Here’s an interesting question about bicycle racing. Imagine you are racing around a circuit in conditions that offer you a steady tailwind along one straight and a similar headwind along the other.
Your goal is to complete a certain number of laps in the shortest possible time. What should your racing strategy be? In other words, what speed should you ride into and against the wind to achiee the highest possible average speed?
Today, Alan Brad Anton gives us the answer thanks to a neat exercise in nonlinear optimisation. His goal in this calculation is simple. “I seek a “rule of thumb” that can be implemented on-the-fly, in your head, without requiring sophisticated calculations, pre-race measurements in a laboratory, or on-course communications with a coach,” he says.
And he has found one.
He begins by explaining that optimising speed in a race like this involves solving two problems. The first is to calculate the resistance from aerodynamic drag, which dominates all other drag forces in cycling at speeds greater than 15 mph.
“This is why modern time-trail bicycles have airfoil-shaped tubes and hidden control cables, and why their riders crouch in an awkward position and often wear skin suits and boat-tailed safety helmets,” he explains.
The second is to determine how much pedal power the cyclist can deliver. In this problem, Brad Anton assumes that the cyclist has a fixed inventory of energy to expend during the race.
He then goes on to simplify the problem by assuming that the track is a flat road of certain length and that a lap involves travelling in one direction with the wind in your face and the return direction with the wind at your back.
To make things even simpler, he also assumes that the rider can choose only two speeds—the tailwind-aided speed and a speed hindered by a headwind.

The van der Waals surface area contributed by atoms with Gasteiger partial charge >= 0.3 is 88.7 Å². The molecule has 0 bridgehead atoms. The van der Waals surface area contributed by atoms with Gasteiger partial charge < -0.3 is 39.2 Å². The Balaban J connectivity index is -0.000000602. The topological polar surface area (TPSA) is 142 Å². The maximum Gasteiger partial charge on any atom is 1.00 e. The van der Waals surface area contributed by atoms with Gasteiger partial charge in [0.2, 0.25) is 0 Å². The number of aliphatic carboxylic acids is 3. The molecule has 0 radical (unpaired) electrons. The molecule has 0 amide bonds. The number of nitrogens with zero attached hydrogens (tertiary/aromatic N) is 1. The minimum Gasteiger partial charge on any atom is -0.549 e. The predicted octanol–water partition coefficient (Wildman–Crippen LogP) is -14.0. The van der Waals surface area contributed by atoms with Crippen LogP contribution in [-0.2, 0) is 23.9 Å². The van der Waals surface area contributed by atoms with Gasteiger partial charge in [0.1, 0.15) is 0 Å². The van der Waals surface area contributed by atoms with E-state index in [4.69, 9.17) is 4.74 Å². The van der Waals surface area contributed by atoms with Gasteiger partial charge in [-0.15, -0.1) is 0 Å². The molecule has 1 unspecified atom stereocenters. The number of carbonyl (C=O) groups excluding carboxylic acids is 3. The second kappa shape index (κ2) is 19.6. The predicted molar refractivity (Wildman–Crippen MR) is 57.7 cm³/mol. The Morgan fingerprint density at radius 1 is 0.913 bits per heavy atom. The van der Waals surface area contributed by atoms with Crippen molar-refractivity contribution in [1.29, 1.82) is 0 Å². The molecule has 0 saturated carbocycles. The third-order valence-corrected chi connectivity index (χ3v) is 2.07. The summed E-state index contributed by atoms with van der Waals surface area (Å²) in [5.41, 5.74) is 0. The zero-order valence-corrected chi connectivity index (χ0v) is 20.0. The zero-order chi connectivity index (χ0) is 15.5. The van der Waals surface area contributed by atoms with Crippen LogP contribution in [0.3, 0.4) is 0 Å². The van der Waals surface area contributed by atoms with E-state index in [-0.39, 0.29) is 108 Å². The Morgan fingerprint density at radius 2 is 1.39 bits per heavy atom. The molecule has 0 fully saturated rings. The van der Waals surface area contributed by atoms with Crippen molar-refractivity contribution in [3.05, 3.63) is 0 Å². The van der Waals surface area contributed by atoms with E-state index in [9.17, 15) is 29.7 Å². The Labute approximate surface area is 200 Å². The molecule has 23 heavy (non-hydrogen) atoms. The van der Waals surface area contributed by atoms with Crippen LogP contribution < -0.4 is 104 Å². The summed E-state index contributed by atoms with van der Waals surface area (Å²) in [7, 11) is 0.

There are essentially three strategies that the rider can adopt. The first is to do the round trip at a single speed, increasing the pedal power when going against the wind and reducing it when with the wind.
The second option is to deliver equal pedal power throughout the journey. This keeps the rider at a kind of “sweet spot” of a certain rate of pedalling, heart beat and breathing. “This feels best to me,” says Brad Anton.
The final possibility is to find the optimal speed for different parts of the track so the rider might work harder travelling into the wind and relax with the tailwind.
Brad Anton tackles this problem by first creating a simple mathematical model of the cycling process. He then solves it for each of these three strategies in a 24 mile race with an 8.5 mph head/tailwind and a rider capable of 25 mph.
He calculates that in the optimal speed scenario, the rider can complete the course in one hour at an average speed of 24 mph. But if the rider opts for the equal power scenario, he or she will average 23.6 mph and complete the course about a minute slower. In the equal speed scenario, the rider will average 23.5 mph and complete the course even more slowly.
So the result is clear. The rider is better off optimising his or her speed appropriately for each leg of the journey.
But what of the rule of thumb that Brad Anton was after? He says that the trick is to measure the wind speed before the beginning of the race and then pick a target speed for the course.
His rule of thumb is to ride at the target speed plus a quarter of the wind speed when you have a tailwind and to ride at your target speed minus half the wind speed when the wind is in your face.
Brad Anton ends with a message of support for his readers. “If you are vigilant (and maybe a bit lucky), you might win enough time or conserve enough energy with this trick to catch or drop other riders who have a less profitable strategy for fighting the wind. Good luck!”
Ref: arxiv.org/abs/1309.1741: Optimal Time-Trial Bicycle Racing with Headwinds and Tailwinds
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